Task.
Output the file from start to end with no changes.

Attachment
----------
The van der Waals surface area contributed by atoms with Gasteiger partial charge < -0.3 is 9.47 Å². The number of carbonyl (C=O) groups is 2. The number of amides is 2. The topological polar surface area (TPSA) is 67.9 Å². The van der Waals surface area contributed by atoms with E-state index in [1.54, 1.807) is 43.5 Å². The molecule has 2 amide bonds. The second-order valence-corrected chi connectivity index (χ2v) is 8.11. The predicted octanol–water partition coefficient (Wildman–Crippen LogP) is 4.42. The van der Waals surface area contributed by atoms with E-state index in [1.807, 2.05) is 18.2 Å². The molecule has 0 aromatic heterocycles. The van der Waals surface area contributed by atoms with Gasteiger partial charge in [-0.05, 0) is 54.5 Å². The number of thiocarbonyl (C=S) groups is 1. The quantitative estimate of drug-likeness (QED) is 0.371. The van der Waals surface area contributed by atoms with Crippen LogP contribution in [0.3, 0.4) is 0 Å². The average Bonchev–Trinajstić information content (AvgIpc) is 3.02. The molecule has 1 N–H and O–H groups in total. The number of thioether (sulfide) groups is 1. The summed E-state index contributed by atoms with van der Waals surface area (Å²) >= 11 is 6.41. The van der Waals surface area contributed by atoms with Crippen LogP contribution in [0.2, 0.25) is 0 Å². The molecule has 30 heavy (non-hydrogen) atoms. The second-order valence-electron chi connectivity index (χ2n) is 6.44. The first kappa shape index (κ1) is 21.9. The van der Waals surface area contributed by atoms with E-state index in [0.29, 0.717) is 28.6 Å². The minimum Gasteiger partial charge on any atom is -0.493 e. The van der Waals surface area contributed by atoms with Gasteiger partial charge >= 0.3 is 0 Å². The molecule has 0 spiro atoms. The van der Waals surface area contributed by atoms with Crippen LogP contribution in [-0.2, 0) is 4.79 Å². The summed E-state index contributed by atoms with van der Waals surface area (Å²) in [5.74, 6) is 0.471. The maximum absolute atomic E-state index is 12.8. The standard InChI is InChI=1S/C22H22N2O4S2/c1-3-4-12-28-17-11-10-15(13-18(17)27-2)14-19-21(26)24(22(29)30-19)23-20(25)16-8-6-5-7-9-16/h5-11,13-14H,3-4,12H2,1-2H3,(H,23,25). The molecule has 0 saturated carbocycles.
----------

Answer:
The van der Waals surface area contributed by atoms with Gasteiger partial charge < -0.3 is 9.47 Å². The number of carbonyl (C=O) groups is 2. The number of amides is 2. The topological polar surface area (TPSA) is 67.9 Å². The van der Waals surface area contributed by atoms with E-state index in [1.54, 1.807) is 43.5 Å². The molecule has 2 amide bonds. The second-order valence-corrected chi connectivity index (χ2v) is 8.11. The predicted octanol–water partition coefficient (Wildman–Crippen LogP) is 4.42. The van der Waals surface area contributed by atoms with E-state index in [1.807, 2.05) is 18.2 Å². The molecule has 0 aromatic heterocycles. The van der Waals surface area contributed by atoms with Gasteiger partial charge in [-0.05, 0) is 54.5 Å². The number of thiocarbonyl (C=S) groups is 1. The quantitative estimate of drug-likeness (QED) is 0.371. The van der Waals surface area contributed by atoms with Crippen LogP contribution in [0.3, 0.4) is 0 Å². The average Bonchev–Trinajstić information content (AvgIpc) is 3.02. The molecule has 1 N–H and O–H groups in total. The number of thioether (sulfide) groups is 1. The summed E-state index contributed by atoms with van der Waals surface area (Å²) >= 11 is 6.41. The van der Waals surface area contributed by atoms with Crippen LogP contribution in [0.2, 0.25) is 0 Å². The molecule has 30 heavy (non-hydrogen) atoms. The second-order valence-electron chi connectivity index (χ2n) is 6.44. The first kappa shape index (κ1) is 21.9. The van der Waals surface area contributed by atoms with E-state index in [0.29, 0.717) is 28.6 Å². The minimum Gasteiger partial charge on any atom is -0.493 e. The van der Waals surface area contributed by atoms with Gasteiger partial charge >= 0.3 is 0 Å². The molecule has 0 spiro atoms. The van der Waals surface area contributed by atoms with Crippen LogP contribution in [-0.2, 0) is 4.79 Å². The summed E-state index contributed by atoms with van der Waals surface area (Å²) in [5.74, 6) is 0.471. The maximum absolute atomic E-state index is 12.8. The standard InChI is InChI=1S/C22H22N2O4S2/c1-3-4-12-28-17-11-10-15(13-18(17)27-2)14-19-21(26)24(22(29)30-19)23-20(25)16-8-6-5-7-9-16/h5-11,13-14H,3-4,12H2,1-2H3,(H,23,25). The molecule has 0 saturated carbocycles.